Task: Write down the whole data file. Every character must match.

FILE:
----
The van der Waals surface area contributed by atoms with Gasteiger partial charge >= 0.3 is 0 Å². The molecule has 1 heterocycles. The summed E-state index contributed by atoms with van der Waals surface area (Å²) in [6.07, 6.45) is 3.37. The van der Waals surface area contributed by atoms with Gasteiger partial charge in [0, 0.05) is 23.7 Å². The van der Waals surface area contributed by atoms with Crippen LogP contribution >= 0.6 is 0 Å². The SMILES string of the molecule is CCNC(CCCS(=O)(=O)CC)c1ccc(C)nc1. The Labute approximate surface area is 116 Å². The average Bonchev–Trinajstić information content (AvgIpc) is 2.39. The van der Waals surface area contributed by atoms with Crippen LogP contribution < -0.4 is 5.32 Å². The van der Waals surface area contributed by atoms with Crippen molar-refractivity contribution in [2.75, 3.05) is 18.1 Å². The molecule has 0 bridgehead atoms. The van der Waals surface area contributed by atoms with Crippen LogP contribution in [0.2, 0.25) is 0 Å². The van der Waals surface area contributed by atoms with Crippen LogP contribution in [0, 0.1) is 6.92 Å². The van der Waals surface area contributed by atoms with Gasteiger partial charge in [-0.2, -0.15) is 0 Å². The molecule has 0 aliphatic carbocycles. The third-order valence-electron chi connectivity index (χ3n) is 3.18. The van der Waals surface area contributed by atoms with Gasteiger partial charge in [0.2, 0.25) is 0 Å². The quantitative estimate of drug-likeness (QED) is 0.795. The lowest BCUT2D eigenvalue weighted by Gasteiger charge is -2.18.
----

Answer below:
The van der Waals surface area contributed by atoms with Gasteiger partial charge >= 0.3 is 0 Å². The molecule has 1 heterocycles. The summed E-state index contributed by atoms with van der Waals surface area (Å²) in [6.07, 6.45) is 3.37. The van der Waals surface area contributed by atoms with Gasteiger partial charge in [0, 0.05) is 23.7 Å². The van der Waals surface area contributed by atoms with Crippen LogP contribution >= 0.6 is 0 Å². The SMILES string of the molecule is CCNC(CCCS(=O)(=O)CC)c1ccc(C)nc1. The Labute approximate surface area is 116 Å². The average Bonchev–Trinajstić information content (AvgIpc) is 2.39. The van der Waals surface area contributed by atoms with Crippen LogP contribution < -0.4 is 5.32 Å². The van der Waals surface area contributed by atoms with Crippen molar-refractivity contribution in [2.75, 3.05) is 18.1 Å². The molecule has 0 bridgehead atoms. The van der Waals surface area contributed by atoms with Crippen LogP contribution in [0.2, 0.25) is 0 Å². The van der Waals surface area contributed by atoms with Crippen LogP contribution in [0, 0.1) is 6.92 Å². The van der Waals surface area contributed by atoms with Gasteiger partial charge in [-0.2, -0.15) is 0 Å². The molecule has 0 aliphatic carbocycles. The third-order valence-electron chi connectivity index (χ3n) is 3.18. The van der Waals surface area contributed by atoms with Gasteiger partial charge in [0.2, 0.25) is 0 Å². The quantitative estimate of drug-likeness (QED) is 0.795. The lowest BCUT2D eigenvalue weighted by Gasteiger charge is -2.18.